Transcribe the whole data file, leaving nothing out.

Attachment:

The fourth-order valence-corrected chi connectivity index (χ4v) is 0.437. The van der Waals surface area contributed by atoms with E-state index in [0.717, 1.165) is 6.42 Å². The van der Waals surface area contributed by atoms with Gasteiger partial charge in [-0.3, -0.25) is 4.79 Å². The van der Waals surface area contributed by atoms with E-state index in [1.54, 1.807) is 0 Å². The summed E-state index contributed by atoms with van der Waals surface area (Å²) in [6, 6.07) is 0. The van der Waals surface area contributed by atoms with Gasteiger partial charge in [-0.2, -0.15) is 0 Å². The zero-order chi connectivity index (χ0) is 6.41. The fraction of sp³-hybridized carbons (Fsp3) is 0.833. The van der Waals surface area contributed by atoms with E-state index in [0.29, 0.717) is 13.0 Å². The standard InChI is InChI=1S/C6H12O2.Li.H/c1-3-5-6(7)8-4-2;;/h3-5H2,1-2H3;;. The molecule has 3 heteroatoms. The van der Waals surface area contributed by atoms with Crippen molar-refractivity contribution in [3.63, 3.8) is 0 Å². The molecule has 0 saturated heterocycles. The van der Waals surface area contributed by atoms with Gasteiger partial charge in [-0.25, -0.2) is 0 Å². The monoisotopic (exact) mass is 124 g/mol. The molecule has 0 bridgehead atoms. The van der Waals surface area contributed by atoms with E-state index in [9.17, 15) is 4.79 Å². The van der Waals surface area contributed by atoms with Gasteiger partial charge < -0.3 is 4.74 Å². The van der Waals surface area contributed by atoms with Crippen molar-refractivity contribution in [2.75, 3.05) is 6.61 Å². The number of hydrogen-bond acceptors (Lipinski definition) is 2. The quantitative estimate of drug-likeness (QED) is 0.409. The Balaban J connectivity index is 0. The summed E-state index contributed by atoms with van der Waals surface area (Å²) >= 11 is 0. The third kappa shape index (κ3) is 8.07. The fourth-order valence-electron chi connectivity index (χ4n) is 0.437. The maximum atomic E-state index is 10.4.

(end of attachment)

The fourth-order valence-corrected chi connectivity index (χ4v) is 0.437. The van der Waals surface area contributed by atoms with E-state index in [0.717, 1.165) is 6.42 Å². The van der Waals surface area contributed by atoms with Gasteiger partial charge in [-0.3, -0.25) is 4.79 Å². The van der Waals surface area contributed by atoms with E-state index in [1.54, 1.807) is 0 Å². The summed E-state index contributed by atoms with van der Waals surface area (Å²) in [6, 6.07) is 0. The van der Waals surface area contributed by atoms with Gasteiger partial charge in [-0.2, -0.15) is 0 Å². The zero-order chi connectivity index (χ0) is 6.41. The fraction of sp³-hybridized carbons (Fsp3) is 0.833. The van der Waals surface area contributed by atoms with E-state index in [0.29, 0.717) is 13.0 Å². The standard InChI is InChI=1S/C6H12O2.Li.H/c1-3-5-6(7)8-4-2;;/h3-5H2,1-2H3;;. The molecule has 3 heteroatoms. The van der Waals surface area contributed by atoms with Crippen molar-refractivity contribution in [3.63, 3.8) is 0 Å². The molecule has 0 saturated heterocycles. The van der Waals surface area contributed by atoms with Gasteiger partial charge in [-0.25, -0.2) is 0 Å². The monoisotopic (exact) mass is 124 g/mol. The molecule has 0 bridgehead atoms. The van der Waals surface area contributed by atoms with E-state index in [9.17, 15) is 4.79 Å². The van der Waals surface area contributed by atoms with Gasteiger partial charge < -0.3 is 4.74 Å². The van der Waals surface area contributed by atoms with Crippen molar-refractivity contribution in [2.75, 3.05) is 6.61 Å². The number of hydrogen-bond acceptors (Lipinski definition) is 2. The quantitative estimate of drug-likeness (QED) is 0.409. The Balaban J connectivity index is 0. The summed E-state index contributed by atoms with van der Waals surface area (Å²) >= 11 is 0. The third kappa shape index (κ3) is 8.07. The fourth-order valence-electron chi connectivity index (χ4n) is 0.437. The maximum atomic E-state index is 10.4.